Corey, 39, is now on trial in Worcester Superior Court for first-degree murder. She faces life in state prison if convicted.

The trial began with opening statements on Jan. 27. Here's what we know after the trial's first week:

Corey has five children and had an operation to have her tubes tied: When the killing was first reported, many expected it had been committed by someone unable to have a child of his or her own. If the prosecution is correct, and Julie Corey is the killer, that's not the case.

Corey has five children, although at the time of the killing she had only partial custody of one of them. According to a medical record, Corey has been pregnant eight times.

At one point, Corey had a tubal ligation operation to prevent her from getting pregnant again, according to testimony from Alex Dion, her ex-boyfriend. But the operation was unsuccessful, and Corey maintained the ability to have children.

We know this to be true, because...

Before the killing, Corey was pregnant and apparently gave birth to a stillborn baby: A medical record from April 2009 shows Corey visited UMass Memorial Medical Center complaining of pain. The document says Corey was 30 weeks pregnant.

Corey had a baby shower sometime in May. Prosecutors displayed photos from the shower, showing Corey and Dion happily opening gifts and, in one photo, playfully smushing cake into each other's mouths.

Both the prosecution and the defense have suggested the fetus died in the womb. The jury has seen no evidence explaining what happened to the baby.

Corey asked people if Haynes' baby looked like her: In the days after the killing, Corey showed off the baby during a barbecue at her boyfriend's mother's house. She also asked a friend, Yeris Turbi, one day who the baby looked like.

"I told her that the baby didn't resemble any of them," Turbi testified, through an interpreter.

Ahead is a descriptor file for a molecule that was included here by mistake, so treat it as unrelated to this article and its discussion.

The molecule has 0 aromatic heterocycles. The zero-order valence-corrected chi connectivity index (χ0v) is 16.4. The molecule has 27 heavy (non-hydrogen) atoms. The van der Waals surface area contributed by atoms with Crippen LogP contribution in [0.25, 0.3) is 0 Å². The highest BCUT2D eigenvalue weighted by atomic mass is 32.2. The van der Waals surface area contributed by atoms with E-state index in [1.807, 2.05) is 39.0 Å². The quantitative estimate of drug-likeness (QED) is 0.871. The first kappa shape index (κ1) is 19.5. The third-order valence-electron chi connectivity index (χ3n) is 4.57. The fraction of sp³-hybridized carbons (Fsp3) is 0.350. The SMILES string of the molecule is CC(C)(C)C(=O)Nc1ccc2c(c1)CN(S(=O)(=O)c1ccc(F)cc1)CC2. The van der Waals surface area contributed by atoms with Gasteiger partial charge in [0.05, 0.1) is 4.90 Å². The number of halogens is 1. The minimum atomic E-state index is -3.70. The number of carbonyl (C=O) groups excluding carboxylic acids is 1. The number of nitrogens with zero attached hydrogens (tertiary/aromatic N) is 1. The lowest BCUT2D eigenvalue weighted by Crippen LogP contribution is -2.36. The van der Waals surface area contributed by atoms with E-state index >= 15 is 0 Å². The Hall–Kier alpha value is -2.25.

Several witnesses said the baby looked small, and that her skin was spotted with dried blood.

Corey and Haynes may have been together hours before the murder: Surveillance footage from a liquor store on Canterbury Street, near the crime scene, shows Darlene Haynes getting out of a Ford Escort, walking inside and making a purchase. Prosecutors say the woman driving the car was Julie Corey.

Corey's boyfriend, Dion, owned a Ford Escort at the time. Dion said it was very odd for Corey to be going anywhere with Haynes. "They weren't friends," he testified.

Prosecutors say Corey made 12 calls from the victim's phone in the hours after the killing: Corey went out on the night of the murder to visit a friend, her boyfriend Dion testified. She called at 11:30 p.m. to say her water had broken. She called 11 more times that night, detailing what was happening at the hospital, including the nurses' lax treatment of her and the baby. Corey eventually left the hospital early, she told Dion, because of the poor care.

The calls came from Haynes' phone, according to prosecutors. The phone was actually in her boyfriend's name, but Haynes listed it as her primary contact on some forms.

A bottle of Smirnoff Ice is key evidence: So far, the only physical evidence placing Julie Corey in the victim's apartment is a bottle of watermelon-flavored Smirnoff Ice. On Friday, Worcester Police Department Lt. David Grady, with the latent prints unit, testified that Corey's fingerprint was found on the neck of the bottle. The bottle was found on a dresser in Haynes' bedroom, just feet from the closet where her body was found.

Haynes' body wasn't found for four days, and emergency responders were overcome by the smell: Haynes' landlord, William Thompson, who found the body, said he had to leave for fresh air before he could fully investigate the apartment. An EMT also had to go outside after being overcome by the fumes.

Grady, the crime scene investigator, said the police asked the Worcester Fire Department for some industrial fans to clear out all the flies.

Men were seen going into and out of Haynes' apartment after she was killed: A neighbor, Erica Mercado, testified to seeing a man come out of the apartment with with a fish tank, dump the water out and leave. The man, believed to be Timothy Tripp, another resident of the apartment building, told Mercado he had been given permission to have the fish tank.

In the days after Haynes' death, but before her body was found, a man was seen standing on the outside back porch smoking a cigarette, and another man climbed into the apartment's window, the defense claims.

Corey's defense is criticizing the police investigation: Corey's three defense attorneys have grilled prosecution witnesses about the thoroughness of the investigation. They have pointed to a number of items in the apartment that weren't tested for fingerprints or DNA, including a McDonald's cup, cigarette butts and a number of household items.